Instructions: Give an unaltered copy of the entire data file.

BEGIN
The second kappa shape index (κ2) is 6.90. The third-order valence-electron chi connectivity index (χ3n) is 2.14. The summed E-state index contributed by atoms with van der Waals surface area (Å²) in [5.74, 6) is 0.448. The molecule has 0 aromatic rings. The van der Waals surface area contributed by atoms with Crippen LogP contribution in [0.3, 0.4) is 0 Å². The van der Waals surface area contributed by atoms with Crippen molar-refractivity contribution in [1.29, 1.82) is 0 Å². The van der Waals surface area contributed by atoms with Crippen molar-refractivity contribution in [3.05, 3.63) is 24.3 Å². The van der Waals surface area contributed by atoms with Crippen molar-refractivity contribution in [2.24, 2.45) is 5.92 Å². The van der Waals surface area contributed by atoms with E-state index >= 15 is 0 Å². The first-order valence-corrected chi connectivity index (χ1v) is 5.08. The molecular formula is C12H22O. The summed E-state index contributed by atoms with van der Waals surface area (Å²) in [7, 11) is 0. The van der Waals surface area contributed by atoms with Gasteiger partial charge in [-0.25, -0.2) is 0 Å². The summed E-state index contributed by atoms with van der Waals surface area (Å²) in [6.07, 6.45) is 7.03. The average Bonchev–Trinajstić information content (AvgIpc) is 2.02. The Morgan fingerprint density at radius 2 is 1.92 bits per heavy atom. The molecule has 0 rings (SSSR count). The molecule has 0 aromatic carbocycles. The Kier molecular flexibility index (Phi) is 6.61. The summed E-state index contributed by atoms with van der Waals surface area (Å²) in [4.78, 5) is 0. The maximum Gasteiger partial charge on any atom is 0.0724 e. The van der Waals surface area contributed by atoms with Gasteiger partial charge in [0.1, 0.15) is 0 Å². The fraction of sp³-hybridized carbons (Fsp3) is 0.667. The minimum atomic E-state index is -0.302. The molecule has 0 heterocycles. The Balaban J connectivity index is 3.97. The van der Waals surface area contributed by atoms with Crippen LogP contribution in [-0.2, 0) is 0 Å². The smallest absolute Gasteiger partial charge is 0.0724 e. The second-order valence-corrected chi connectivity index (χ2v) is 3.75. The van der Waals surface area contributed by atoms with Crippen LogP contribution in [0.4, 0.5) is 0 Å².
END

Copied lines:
The second kappa shape index (κ2) is 6.90. The third-order valence-electron chi connectivity index (χ3n) is 2.14. The summed E-state index contributed by atoms with van der Waals surface area (Å²) in [5.74, 6) is 0.448. The molecule has 0 aromatic rings. The van der Waals surface area contributed by atoms with Crippen LogP contribution in [0.3, 0.4) is 0 Å². The van der Waals surface area contributed by atoms with Crippen molar-refractivity contribution in [1.29, 1.82) is 0 Å². The van der Waals surface area contributed by atoms with Crippen molar-refractivity contribution in [3.05, 3.63) is 24.3 Å². The van der Waals surface area contributed by atoms with Crippen molar-refractivity contribution in [2.24, 2.45) is 5.92 Å². The van der Waals surface area contributed by atoms with E-state index >= 15 is 0 Å². The first-order valence-corrected chi connectivity index (χ1v) is 5.08. The molecular formula is C12H22O. The summed E-state index contributed by atoms with van der Waals surface area (Å²) in [7, 11) is 0. The van der Waals surface area contributed by atoms with Gasteiger partial charge in [-0.25, -0.2) is 0 Å². The summed E-state index contributed by atoms with van der Waals surface area (Å²) in [6.07, 6.45) is 7.03. The average Bonchev–Trinajstić information content (AvgIpc) is 2.02. The Morgan fingerprint density at radius 2 is 1.92 bits per heavy atom. The molecule has 0 rings (SSSR count). The molecule has 0 aromatic carbocycles. The Kier molecular flexibility index (Phi) is 6.61. The summed E-state index contributed by atoms with van der Waals surface area (Å²) in [4.78, 5) is 0. The maximum Gasteiger partial charge on any atom is 0.0724 e. The van der Waals surface area contributed by atoms with Gasteiger partial charge in [0.1, 0.15) is 0 Å². The fraction of sp³-hybridized carbons (Fsp3) is 0.667. The minimum atomic E-state index is -0.302. The molecule has 0 heterocycles. The Balaban J connectivity index is 3.97. The van der Waals surface area contributed by atoms with Crippen LogP contribution in [-0.2, 0) is 0 Å². The smallest absolute Gasteiger partial charge is 0.0724 e. The second-order valence-corrected chi connectivity index (χ2v) is 3.75. The van der Waals surface area contributed by atoms with Crippen LogP contribution in [0.4, 0.5) is 0 Å².